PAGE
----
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However, in spite of the above, there are a vast number of investors around the world who are not well diversified. As Zweig (1998) suggests, its easier to talk about building a diversified portfolio than to actually build one.

Although investment advisors unanimously support diversification, the advice on implementation supplied by them is often inconsistent and in conflict with the principles of Markowitzs theory. As a result, investors fail to understand the true meaning of diversification and employ several portfolio selection methods that address only the perception of diversification than reality. [Rode, (2000)]

Rode (2000) stresses the fact that the important information provided to investors must explain why Markowitz diversification works. Experiments carried out in his paper demonstrated that investors did not make a clear connection between risk reduction and diversification and hence they were unable to utilize the advice they received on portfolio management to make effective decisions.

Rode (2000) hence states in an environment characterized by uncertainty, where there is considerable pressure on investors to acquire information in a form they can quickly, correctly and consistently interpret, advice given to investors must be built around simple strategies that produce nearly as good results as the Markowitz optimum, rather than complicated investment strategies.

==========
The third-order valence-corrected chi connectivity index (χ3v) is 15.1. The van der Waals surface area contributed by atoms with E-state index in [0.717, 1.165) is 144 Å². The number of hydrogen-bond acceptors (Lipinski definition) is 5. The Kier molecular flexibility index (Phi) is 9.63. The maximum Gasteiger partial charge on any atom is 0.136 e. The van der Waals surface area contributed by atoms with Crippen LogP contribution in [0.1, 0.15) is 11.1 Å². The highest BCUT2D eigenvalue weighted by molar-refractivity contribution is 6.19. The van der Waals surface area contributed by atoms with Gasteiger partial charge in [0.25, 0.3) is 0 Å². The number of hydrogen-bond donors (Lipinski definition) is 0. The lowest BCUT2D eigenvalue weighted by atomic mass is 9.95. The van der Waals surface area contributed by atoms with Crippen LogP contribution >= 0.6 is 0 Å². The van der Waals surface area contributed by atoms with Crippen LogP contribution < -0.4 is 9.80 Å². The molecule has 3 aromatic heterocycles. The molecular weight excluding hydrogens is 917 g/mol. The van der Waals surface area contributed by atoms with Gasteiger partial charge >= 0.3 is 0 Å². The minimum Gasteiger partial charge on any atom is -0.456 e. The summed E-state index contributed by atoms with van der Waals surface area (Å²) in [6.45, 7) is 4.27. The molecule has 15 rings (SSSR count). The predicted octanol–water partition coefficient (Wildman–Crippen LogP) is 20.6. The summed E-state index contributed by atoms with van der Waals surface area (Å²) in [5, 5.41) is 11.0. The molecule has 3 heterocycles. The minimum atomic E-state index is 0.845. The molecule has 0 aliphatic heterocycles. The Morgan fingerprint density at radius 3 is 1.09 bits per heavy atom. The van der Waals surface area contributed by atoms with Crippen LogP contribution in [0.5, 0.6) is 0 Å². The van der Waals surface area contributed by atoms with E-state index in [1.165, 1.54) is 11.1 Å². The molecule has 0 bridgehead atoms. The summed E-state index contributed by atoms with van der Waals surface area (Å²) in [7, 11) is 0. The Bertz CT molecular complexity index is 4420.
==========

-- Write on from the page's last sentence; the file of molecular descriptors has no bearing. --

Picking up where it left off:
2.3 PERSONAL RISK MATTERS, NOT JUST MARKET RISK Markowitzs efficient frontier approach optimizes a portfolios value at a single future point in time, for example a future projected date of retirement. The idea is to invest today so that there is enough money when approaching retirement to live comfortably for the rest of ones life. Although this approach may be sensible, it is

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lacking in two respects. Firstly, the investor does not know at the outset what the specified time period will be, i.e. from the time of retirement to how long he will live and secondly, investors need to maintain their lifestyle and meet their financial obligations from today to the specified time period.

Figure 2: The Journey Matters

Source: Chhabra, A B (2005), Beyond Markowitz: A Comprehensive Wealth Allocation Framework for Individual Investors, The Journal of Wealth Management, Spring 2005, p. 4.